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Understanding customer value shifts.

Intel Corp., the king of microprocessors, recently announced outstanding earnings results. This marked a major performance turnaround, which began with a strategic shift two and a half years earlier. This change was the result of the company's fundamental recognition that its prior--very successful--business strategy had become outdated as customers' values shifted. The insights from this case are applicable to bankers as we strive to understand similar shifts in our customers' values.

Prior to 2000, the microprocessor business was built on speed. Moore's Law, which stated that, "Processor speed will double while chip size is cut in half every 18 months," was the driving truism that framed all product development and marketing at Intel and its competitors. The race was for smaller, faster chips. Intel was the perennial winner. CEO Craig Barrett said at one point, "We did great for years just creating technology and throwing it over the fence to let people use it."

But then things began to change. After the Y2K frenzy, it became apparent that different customers--especially the laptop, mobile computer users--wanted different things. In the world of mobility, customers valued battery life more than speed; and since speed required more power, there was a direct two-dimensional conflict in customer values. An Intel marketing executive, Paul Ortellini, recognized this shift and convinced the successful product-focused company to shift its orientation away flora raw technology and toward customers. He wanted to find out what types of customers were out there in this maturing market and what they valued. This initiative resulted in the definition of four unique user clusters: desktop, mobile laptop, servers, and cell phones. All of these dusters need chips, but their values are different. For example, laptop users value mobility and extended battery life more that speed. Microprocessor clock times had advanced so far that this group of customers could not distinguish the difference in speed between the Pentium III and the newer Pentium IV, except that the lager chip wore down batteries faster.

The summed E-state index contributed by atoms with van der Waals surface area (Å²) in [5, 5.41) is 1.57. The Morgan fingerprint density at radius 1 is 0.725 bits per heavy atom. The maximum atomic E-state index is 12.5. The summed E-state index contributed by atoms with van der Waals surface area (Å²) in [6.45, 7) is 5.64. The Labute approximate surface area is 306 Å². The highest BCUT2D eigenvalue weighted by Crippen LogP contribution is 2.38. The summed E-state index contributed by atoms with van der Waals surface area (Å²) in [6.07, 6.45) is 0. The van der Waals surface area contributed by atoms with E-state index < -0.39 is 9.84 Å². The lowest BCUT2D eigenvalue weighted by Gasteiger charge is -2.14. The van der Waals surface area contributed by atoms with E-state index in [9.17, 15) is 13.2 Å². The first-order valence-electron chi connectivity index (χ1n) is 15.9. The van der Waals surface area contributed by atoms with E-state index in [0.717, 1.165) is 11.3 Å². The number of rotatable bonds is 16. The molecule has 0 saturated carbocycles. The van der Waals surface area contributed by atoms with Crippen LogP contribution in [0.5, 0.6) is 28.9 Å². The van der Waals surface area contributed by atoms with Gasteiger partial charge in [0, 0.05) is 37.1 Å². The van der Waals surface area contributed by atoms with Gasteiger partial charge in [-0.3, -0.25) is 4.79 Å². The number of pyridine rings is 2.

Mr. Ortellini's recognition of this value shift led to the new Pentium M processor and the Centrino chipset, which while a bit slower, optimize battery life through a variety of technical innovations. Intel is back on top with superior, well-branded products, superior margins, and happy customers.

So, what's the lesson for bank marketer? Simply this: We also are in a period of customer value shifts. But in our case, it is a bit more complicated, unlike Intel, which recognized a simple one-dimensional change in values among mobile users, our customer's values have many changing facets. Take convenience. Convenience of branch location has always been critical, but today a new facet of convenience is "transactional convenience." People want to see and manage their value exchanges in a variety of places at any time. Checks are giving way to online transactions, wireless point-and-click transactions, and other new payment concepts. Customers do not want to trade off branches for these new innovations, as some thought back in 1999. Instead, customers want both.

Finally, there is a huge shift in the attitude toward wealth as the baby boom generation gets closer to retirement. While baby boomers am still active borrowers, or at least refinancers, them are early signs that this group is waking up to the need for stockpiling sufficient financial assets for the golden years. As this group begins to zero in on this value, it will be like a Tsunami wave hitting banks.

L. Biff Motley is Senior Vice President Retail Banking and Marketing, Whitney Bank, New Orleans. He can reached at (504) 586-3621.
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Title Annotation:Customer Satisfaction
Author:Motley, L. Biff
Publication:ABA Bank Marketing
Geographic Code:1USA
Date:Jan 1, 2004
Words:591
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